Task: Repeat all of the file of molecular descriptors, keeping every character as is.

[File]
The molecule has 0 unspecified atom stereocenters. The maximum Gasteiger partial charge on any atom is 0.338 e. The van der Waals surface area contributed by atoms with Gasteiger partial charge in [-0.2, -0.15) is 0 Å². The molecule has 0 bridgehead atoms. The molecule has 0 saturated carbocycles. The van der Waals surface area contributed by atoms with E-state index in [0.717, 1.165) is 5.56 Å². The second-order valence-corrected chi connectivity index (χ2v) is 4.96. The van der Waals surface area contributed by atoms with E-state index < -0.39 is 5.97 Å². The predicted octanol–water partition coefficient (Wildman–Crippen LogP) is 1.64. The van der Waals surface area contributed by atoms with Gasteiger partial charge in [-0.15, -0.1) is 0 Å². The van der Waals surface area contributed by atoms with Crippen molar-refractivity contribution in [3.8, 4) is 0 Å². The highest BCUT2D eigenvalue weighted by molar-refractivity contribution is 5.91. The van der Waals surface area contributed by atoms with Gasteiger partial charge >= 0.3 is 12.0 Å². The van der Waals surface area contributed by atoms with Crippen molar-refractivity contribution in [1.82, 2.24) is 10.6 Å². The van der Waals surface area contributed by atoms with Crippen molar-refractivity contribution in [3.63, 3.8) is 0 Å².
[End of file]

The molecule has 0 unspecified atom stereocenters. The maximum Gasteiger partial charge on any atom is 0.338 e. The van der Waals surface area contributed by atoms with Gasteiger partial charge in [-0.2, -0.15) is 0 Å². The molecule has 0 bridgehead atoms. The molecule has 0 saturated carbocycles. The van der Waals surface area contributed by atoms with E-state index in [0.717, 1.165) is 5.56 Å². The second-order valence-corrected chi connectivity index (χ2v) is 4.96. The van der Waals surface area contributed by atoms with E-state index < -0.39 is 5.97 Å². The predicted octanol–water partition coefficient (Wildman–Crippen LogP) is 1.64. The van der Waals surface area contributed by atoms with Gasteiger partial charge in [-0.15, -0.1) is 0 Å². The van der Waals surface area contributed by atoms with Crippen molar-refractivity contribution in [3.8, 4) is 0 Å². The highest BCUT2D eigenvalue weighted by molar-refractivity contribution is 5.91. The van der Waals surface area contributed by atoms with Gasteiger partial charge >= 0.3 is 12.0 Å². The van der Waals surface area contributed by atoms with Crippen molar-refractivity contribution in [1.82, 2.24) is 10.6 Å². The van der Waals surface area contributed by atoms with Crippen molar-refractivity contribution in [3.63, 3.8) is 0 Å².